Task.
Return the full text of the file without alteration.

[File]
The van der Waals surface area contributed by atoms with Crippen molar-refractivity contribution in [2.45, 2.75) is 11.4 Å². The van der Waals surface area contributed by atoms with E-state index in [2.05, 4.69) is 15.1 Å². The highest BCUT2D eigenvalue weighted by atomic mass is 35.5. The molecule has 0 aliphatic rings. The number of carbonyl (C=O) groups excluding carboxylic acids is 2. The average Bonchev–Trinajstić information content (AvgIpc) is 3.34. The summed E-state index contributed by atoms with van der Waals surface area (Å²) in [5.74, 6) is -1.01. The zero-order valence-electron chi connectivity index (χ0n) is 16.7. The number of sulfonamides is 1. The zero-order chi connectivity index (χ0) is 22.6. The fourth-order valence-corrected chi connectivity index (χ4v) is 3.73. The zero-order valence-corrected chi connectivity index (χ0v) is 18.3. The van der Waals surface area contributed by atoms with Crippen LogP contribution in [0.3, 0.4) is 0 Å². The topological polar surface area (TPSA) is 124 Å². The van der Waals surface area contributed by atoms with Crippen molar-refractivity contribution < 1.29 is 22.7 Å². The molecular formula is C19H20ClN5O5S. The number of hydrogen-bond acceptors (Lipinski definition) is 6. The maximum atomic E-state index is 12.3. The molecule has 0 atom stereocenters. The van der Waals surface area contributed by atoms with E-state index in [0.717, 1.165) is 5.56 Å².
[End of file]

The van der Waals surface area contributed by atoms with Crippen molar-refractivity contribution in [2.45, 2.75) is 11.4 Å². The van der Waals surface area contributed by atoms with E-state index in [2.05, 4.69) is 15.1 Å². The highest BCUT2D eigenvalue weighted by atomic mass is 35.5. The molecule has 0 aliphatic rings. The number of carbonyl (C=O) groups excluding carboxylic acids is 2. The average Bonchev–Trinajstić information content (AvgIpc) is 3.34. The summed E-state index contributed by atoms with van der Waals surface area (Å²) in [5.74, 6) is -1.01. The zero-order valence-electron chi connectivity index (χ0n) is 16.7. The number of sulfonamides is 1. The zero-order chi connectivity index (χ0) is 22.6. The fourth-order valence-corrected chi connectivity index (χ4v) is 3.73. The zero-order valence-corrected chi connectivity index (χ0v) is 18.3. The van der Waals surface area contributed by atoms with Crippen LogP contribution in [0.3, 0.4) is 0 Å². The topological polar surface area (TPSA) is 124 Å². The van der Waals surface area contributed by atoms with Crippen molar-refractivity contribution < 1.29 is 22.7 Å². The molecular formula is C19H20ClN5O5S. The number of hydrogen-bond acceptors (Lipinski definition) is 6. The maximum atomic E-state index is 12.3. The molecule has 0 atom stereocenters. The van der Waals surface area contributed by atoms with E-state index in [0.717, 1.165) is 5.56 Å².